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Managing Your Gardens in Wet Weather

What a difference a year makes. Last summer our plants drooped in the drought; this summer they are drowning in the rain. Unlike last spring when we were sweltering in 100º weather, this spring we hardly ever took off our raincoats and long pants. Remember Memorial Day weekend? It was in the 50s and 60s. Now that we near the end of June, we continue to experience unusually wet weather with rainfall measuring four to five inches above average in the Baltimore Washington area. While temperatures have gone from cool to mild, we are just beginning to experience the typical hot days that mark the beginning of summer.

Adapting to this wet weather can be tricky for you and your outdoor environment. Here are some tips for helping you and your gardens thrive in what portends to be a cool, wet growing season.

Leggy plants. Long legs are nice on women but not so for plants, which are much taller this year with the increased rain amounts. Serious pruning is required to let in more light and increased air flow. A good rule to follow: thin by one-third and reduce height by one-third. Prune shrubs away from houses to deter wood rot. You want good air flow and increased light for proper ventilation. Remember wet+dark = moldy+rotten

Bloom confusion. This spring, bloom time for flowers was three weeks behind because of the cool temperatures, now they are running ahead of schedule due to the heavy rainfall. In mid-June, I saw Mimosa trees, Crape Myrtle, Shasta daisies, and other typical mid-July flowering species show their colors.

Fungus among us. Phytophthora root rot is the same fungus that caused the great potato famine in Ireland. It’s a common pathogen that usually lies dormant in our soils but becomes active with unusually cool (May) and wet (June) weather attacking the root structures of tomatoes, eggplant, potatoes, fruit and nut trees, Chestnut Oaks, rhododendrons, laurels. Another thing to consider: when tall trees have a compromised root structure, they can be easily uprooted when storms hit and winds pick up,  a recipe for disaster.

Apple Cedar Rust on JuniperOther fungus problems – I have noticed Apple Cedar Rust (see photo to right) on the species of crabapple, spruce and the native serviceberry. Fire blight, powdery mildew, black spot on roses and anthracnose on the dogwoods are other problems due to the wet weather.

Poison Ivy, Mosquitos, Ticks – Oh my!! Last October’s record rainfall has created plenty of moisture for the invasive poison ivy to grow EVERYWHERE. The heavy downpours leached many pre-emergents out of the soil profile and have helped grow a bumper crop of weeds in 2013. Two perennial vine weeds doing especially well this spring are Oriental bittersweet and poison ivy. Saturated soil and standing water create a perfect haven for mosquitoes to breed, making the outdoors unpleasant. Ticks thrive in the cool weather because they can’t sweat, they will explode and die off in sunny areas once the hot weather arrives but continue to lurk at the woods edge and in the shade.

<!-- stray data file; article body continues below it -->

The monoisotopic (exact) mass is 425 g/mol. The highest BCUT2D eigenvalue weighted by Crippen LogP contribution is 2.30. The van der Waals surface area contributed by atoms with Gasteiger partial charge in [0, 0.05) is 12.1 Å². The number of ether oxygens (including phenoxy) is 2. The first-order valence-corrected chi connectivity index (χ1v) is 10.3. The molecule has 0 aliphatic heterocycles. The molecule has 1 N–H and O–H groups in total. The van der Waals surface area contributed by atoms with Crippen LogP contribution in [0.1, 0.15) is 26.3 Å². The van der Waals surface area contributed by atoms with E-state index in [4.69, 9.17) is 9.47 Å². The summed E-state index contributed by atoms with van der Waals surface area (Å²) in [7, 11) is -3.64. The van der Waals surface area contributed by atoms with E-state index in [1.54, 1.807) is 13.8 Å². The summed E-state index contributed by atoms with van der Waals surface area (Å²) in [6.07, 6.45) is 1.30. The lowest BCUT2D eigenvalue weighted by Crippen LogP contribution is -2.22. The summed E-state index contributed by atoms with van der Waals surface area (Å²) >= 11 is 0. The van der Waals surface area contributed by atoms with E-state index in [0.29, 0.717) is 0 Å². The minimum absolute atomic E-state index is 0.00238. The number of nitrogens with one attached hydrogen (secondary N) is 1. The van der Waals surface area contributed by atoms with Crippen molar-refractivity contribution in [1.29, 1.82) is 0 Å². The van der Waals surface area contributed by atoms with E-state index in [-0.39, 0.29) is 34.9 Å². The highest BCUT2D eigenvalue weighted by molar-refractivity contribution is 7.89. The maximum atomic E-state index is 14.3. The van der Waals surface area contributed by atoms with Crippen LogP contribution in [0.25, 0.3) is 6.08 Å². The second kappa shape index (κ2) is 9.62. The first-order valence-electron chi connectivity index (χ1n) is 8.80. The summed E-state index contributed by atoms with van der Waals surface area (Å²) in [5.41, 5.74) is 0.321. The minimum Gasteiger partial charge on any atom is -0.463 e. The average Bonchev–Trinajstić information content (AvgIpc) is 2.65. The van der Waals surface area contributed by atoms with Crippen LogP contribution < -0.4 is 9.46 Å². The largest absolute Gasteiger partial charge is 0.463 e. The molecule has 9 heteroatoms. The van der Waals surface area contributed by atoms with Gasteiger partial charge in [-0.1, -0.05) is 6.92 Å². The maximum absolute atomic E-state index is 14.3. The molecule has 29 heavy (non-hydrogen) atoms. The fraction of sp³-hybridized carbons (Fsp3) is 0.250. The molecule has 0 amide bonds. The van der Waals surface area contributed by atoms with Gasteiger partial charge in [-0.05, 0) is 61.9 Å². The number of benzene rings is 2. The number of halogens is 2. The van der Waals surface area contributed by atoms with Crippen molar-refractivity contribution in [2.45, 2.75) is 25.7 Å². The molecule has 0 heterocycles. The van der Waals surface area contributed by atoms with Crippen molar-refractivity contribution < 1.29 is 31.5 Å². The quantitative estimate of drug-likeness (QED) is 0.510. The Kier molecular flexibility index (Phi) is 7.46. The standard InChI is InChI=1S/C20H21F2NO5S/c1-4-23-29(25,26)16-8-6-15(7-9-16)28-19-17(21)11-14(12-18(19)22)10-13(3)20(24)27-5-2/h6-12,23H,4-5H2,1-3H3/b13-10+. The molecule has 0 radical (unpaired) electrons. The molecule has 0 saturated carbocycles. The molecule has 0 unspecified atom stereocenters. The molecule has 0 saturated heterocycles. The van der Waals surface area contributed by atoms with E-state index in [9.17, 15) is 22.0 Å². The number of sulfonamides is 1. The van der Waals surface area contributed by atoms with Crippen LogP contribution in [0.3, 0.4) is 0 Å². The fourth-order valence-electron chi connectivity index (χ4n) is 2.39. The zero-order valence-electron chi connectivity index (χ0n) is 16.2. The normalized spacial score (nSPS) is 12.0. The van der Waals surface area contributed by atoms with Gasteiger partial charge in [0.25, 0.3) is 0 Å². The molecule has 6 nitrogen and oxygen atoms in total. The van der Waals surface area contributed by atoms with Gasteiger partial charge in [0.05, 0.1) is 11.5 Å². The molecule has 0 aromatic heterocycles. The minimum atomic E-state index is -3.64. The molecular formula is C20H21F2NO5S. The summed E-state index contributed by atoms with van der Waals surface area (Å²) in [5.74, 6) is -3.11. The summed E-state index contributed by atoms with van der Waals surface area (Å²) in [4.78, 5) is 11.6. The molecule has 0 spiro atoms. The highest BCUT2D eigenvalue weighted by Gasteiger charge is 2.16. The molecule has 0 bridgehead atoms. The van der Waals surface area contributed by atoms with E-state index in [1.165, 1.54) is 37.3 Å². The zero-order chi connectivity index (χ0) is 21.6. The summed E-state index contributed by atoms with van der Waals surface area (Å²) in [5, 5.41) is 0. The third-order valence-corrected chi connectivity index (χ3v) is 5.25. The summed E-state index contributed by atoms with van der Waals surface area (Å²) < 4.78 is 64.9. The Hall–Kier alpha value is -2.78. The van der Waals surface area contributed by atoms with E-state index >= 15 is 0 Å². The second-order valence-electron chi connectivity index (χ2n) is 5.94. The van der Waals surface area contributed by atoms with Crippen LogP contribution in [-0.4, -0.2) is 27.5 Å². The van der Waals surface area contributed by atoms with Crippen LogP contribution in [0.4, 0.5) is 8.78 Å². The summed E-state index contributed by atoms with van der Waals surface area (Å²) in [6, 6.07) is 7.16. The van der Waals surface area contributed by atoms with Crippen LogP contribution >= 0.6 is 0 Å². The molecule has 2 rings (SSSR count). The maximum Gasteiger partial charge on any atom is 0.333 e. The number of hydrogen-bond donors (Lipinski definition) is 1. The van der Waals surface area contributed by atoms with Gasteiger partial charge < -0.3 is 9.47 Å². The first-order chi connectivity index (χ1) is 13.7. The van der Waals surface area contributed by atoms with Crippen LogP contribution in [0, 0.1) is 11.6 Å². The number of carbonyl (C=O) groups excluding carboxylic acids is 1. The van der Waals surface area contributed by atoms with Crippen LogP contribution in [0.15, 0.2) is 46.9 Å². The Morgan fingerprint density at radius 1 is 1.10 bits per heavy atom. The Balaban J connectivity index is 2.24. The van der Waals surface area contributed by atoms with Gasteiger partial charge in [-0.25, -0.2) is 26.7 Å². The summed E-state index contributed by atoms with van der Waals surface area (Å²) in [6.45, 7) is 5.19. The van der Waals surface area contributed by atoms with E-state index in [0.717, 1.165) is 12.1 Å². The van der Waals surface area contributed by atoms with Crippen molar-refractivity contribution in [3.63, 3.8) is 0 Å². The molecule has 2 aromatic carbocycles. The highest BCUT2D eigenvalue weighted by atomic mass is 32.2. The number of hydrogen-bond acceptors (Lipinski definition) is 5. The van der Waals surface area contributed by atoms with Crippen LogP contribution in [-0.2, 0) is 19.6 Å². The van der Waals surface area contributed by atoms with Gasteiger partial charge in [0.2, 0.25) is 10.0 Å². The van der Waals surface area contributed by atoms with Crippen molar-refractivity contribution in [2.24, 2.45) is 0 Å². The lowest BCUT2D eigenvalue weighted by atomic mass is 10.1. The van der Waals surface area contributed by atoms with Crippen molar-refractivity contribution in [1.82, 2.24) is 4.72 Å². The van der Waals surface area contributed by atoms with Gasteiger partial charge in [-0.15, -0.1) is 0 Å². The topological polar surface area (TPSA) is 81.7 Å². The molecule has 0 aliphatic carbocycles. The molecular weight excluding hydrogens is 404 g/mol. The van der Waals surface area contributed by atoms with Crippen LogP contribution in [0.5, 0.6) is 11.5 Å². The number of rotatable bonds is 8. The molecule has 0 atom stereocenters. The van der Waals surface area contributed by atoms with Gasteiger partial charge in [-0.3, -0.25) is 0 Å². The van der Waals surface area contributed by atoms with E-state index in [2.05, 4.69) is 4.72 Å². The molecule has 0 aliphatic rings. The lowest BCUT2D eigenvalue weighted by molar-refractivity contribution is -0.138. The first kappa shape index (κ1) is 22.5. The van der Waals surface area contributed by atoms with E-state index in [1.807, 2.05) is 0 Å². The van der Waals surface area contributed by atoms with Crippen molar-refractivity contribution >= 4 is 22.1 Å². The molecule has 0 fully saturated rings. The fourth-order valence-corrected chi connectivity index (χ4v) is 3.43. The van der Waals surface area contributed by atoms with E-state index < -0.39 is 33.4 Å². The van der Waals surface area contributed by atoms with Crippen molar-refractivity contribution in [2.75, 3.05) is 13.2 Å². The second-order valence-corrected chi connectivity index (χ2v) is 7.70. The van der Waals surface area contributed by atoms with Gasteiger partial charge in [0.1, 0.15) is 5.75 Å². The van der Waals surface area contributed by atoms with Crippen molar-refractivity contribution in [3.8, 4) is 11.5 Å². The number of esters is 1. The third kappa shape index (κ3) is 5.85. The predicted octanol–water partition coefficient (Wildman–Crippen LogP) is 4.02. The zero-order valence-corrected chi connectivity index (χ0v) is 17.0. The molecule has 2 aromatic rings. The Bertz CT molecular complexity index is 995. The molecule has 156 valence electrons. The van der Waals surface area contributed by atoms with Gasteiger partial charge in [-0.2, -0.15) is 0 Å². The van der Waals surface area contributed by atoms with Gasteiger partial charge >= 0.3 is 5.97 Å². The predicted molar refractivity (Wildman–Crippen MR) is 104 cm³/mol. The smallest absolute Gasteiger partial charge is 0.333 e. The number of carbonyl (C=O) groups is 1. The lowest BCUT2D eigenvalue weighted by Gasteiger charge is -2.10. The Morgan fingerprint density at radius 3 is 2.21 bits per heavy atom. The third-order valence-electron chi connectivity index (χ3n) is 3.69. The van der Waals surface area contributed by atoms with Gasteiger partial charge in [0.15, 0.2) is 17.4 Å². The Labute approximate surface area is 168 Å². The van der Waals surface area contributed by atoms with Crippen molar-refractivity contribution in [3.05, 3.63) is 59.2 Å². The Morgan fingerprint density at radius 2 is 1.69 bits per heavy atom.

Watchful eye. Be aware and monitor your investment by walking the property and inspecting your shrubs, trees and irrigation.

• In hot, dry weather, your irrigation system is a godsend, but in cool, wet weather, it can be part of the problem. Don’t make the mistake of treating your irrigation system as a non-maintenance system and don’t rely on the rain sensor (which is atmospheric and doesn’t measure soil moisture). Again, wet soil = root rot = Phytophthora root rot. If can you learn to manually control your irrigation system, your landscape environment and bank account will be much better off. I organize the following months and adjust the irrigation accordingly:

Low to off  — March, April, May

Normal to High — June, July, August

Low to off  — September, October, November

• Hire a licensed pesticide applicator to properly apply chemicals if necessary and a certified arborist to inspect your trees for potential issues. Selectively remove unwanted trees that compromise larger mature trees. I partner with Bartlett Tree Experts and communicate on a regular basis.

• Hire a professional landscape company, like Architectural Gardens, for landscape maintenance and management. It’s always a good idea to have another set of eyes look at your property.

About Missy Jones

Missy Jones, owner of Architectural Gardens, is a Master Watershed Steward in Anne Arundel County. Since growing up on the Severn River watershed, her passion is to help save the bay and educate homeowners about conservation landscaping, thus reducing the negative impact of stormwater runoff. Landscaping is in her blood: Missy’s father owned a landscaping company in the Annapolis area and she’s been gardening ever since she learned to walk. Call Missy for a consult, 800.280.2103, and let’s get started.
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One Response to Managing Your Gardens in Wet Weather

  1. anne parker says:

    Terrific newsletter! My huge hydrangeas on East side of house have NOT bloomed. Usually covered with huge blue blooms. Instead I see one PINK. Rest of the bushes doing fine.Bought bloom booster and in fine print says it’s only for new plants. sigh. Thanks for the info.

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